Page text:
Myth 39: Reading food labels is too hard.
What Dietitians of Canada says:
“Reading food labels is easy when you know what to look for… Check the serving size and the % Daily Value (%DV) to choose healthier foods. Follow there three steps:
1. Check the serving size and compare this to the amount you actually eat.
2. Read the %DV to see if a product has a little or a lot of a nutrient; 5 percent or less is a little, and 15 percent or more isa lot.
3. Choose the products with more vitamins, minerals and fibre, and less fat (saturated and trans), sodium and sugar.
What I say:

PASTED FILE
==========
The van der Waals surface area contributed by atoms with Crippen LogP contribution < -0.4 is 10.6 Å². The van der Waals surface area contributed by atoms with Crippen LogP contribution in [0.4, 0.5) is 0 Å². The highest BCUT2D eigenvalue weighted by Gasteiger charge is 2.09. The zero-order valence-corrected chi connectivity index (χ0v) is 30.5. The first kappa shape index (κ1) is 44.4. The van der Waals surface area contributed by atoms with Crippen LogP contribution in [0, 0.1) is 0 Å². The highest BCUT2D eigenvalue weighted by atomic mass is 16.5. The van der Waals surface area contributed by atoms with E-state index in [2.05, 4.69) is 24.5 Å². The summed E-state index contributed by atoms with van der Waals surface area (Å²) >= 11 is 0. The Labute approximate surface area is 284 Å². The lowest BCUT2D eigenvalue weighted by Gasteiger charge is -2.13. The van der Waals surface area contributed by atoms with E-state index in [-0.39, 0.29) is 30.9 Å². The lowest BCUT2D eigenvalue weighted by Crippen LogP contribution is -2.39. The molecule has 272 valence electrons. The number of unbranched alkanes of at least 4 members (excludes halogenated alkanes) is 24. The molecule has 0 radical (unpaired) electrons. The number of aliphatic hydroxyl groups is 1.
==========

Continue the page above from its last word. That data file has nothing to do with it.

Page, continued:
Reading food labels can be difficult and confusing. As someone with a degree in nutrition I still make mistakes sometimes when label reading. There have been times when I’ve been so focussed on certain nutrients on the label that I’ve completely neglected to look at another, so I’ve gotten home only to realise that my low-sodium, low-sugar yoghurt (for example) has quite a bit of saturated and trans-fat. Oops! I think that if the myth had been worded: “Reading food labels is hard” then it would be difficult to dispute. Yes, it’s hard, and time consuming, but it is doable. To ease the burden of label reading I recommend purchasing as many food items as possible that don’t necessitate label reading (i.e. fresh vegetables and fruits). Food label reading can be difficult but it’s worth it to take the time to make the healthiest choices. Just remember, once you’ve found a good choice, products can be reformulated so you should still check the label periodically. One of the most important points DC makes is to check the serving size. We often eat considerably more than the food label uses as their serving size. Yes, this makes label reading even more difficult as you’ll now need to do some rough multiplication to figure how much of each nutrient you’re actually consuming in a serving but it’s important to realise the difference between what a label-sized serving is and what you actually eat.